The workers’ compensation system involves a number of tradeoffs. From your standpoint, you have a much higher chance of receiving benefits. However, your compensation is lower than it would be in a personal injury case. From the employer’s vantage point, they must pay workers’ compensation insurance premiums that can add up quickly. The flip side is that they generally cannot be sued for negligence. Nonetheless, there are only specific times when an injured employee can file a lawsuit for a workplace injury.
Workers’ Compensation Makes a Lawsuit Against Your Employer Very Unlikely
If the employer has paid the workers’ compensation premiums, they are largely immune to lawsuits. The most common exception is when the employer has engaged in serious and willful misconduct that has injured an employee. This is not covered by workers’ compensation insurance. Because the employer has no coverage for these incidents, the injured employee can sue. This exception would involve instances where the employer intentionally exposed an employee to danger, knowing full well what could happen. For example, if the employee was injured when the employer removed the safety guards on a power press, the worker could sue. Do keep in mind that this is a high standard and damages are capped.
There are three other specific scenarios where you can sue the employer- (1) employer made the product that caused your injuries; (2) employer would be responsible to a third party for the same injuries; (3) employer failed to sustain a valid workers compensation insurance policy at the time of your injury.
You Can Possibly Sue a Third Party for a Workplace Injury
More commonly, an injured employee can file a lawsuit against a third party that is not their employer. These people or entities do not have workers’ compensation insurance that covers these injuries. Since there is no remedy that the injured worker has, they can file a negligence lawsuit.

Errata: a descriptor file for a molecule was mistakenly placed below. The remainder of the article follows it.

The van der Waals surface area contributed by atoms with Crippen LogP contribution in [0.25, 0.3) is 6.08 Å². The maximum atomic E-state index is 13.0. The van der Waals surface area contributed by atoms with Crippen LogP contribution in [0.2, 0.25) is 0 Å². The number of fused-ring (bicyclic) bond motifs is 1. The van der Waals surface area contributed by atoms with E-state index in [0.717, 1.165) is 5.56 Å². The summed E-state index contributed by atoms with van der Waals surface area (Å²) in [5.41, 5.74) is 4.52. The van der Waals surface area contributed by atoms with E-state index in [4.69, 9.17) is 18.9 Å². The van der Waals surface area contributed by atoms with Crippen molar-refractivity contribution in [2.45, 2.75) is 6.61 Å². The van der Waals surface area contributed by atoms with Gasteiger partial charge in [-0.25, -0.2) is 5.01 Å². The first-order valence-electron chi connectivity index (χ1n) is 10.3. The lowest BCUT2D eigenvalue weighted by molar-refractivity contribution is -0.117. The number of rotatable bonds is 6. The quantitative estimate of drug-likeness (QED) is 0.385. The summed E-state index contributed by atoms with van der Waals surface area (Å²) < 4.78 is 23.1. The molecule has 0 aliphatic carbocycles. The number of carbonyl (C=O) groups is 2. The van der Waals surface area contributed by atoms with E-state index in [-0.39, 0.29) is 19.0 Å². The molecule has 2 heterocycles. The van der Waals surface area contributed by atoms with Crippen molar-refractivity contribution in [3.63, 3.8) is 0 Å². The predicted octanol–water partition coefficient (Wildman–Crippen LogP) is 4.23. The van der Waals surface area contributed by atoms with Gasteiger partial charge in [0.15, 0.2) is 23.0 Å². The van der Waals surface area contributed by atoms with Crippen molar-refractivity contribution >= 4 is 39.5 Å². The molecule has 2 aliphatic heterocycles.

There are numerous possibilities for third parties who could be responsible for your injuries. One common scenario is when you have been injured by an employee of another company or an independent contractor called in to perform a specific job. This commonly happens on job construction sites when there are multiple contractors working on the job. If you are a subcontractor and you have been injured by the general contractor or another subcontractor, you can file a third-party lawsuit.
Another common example of a workplace injury is a car or truck accident. When you are driving a company car or doing something else on the roadway for work, you can recover if you have been hit by another driver. You could file a claim against their insurance or a lawsuit. If they are working for a company, their own employer is legally responsible for their actions, and you can sue their company. This lawsuit would require that you prove that they were negligent.
Product Liability lawsuits for Defective Work Equipment
Finally, many workers are injured by defective work tools or machines. In these cases, you could file a product liability case against the company that made or sold the product. Here, you could prove the following defects to recover compensation: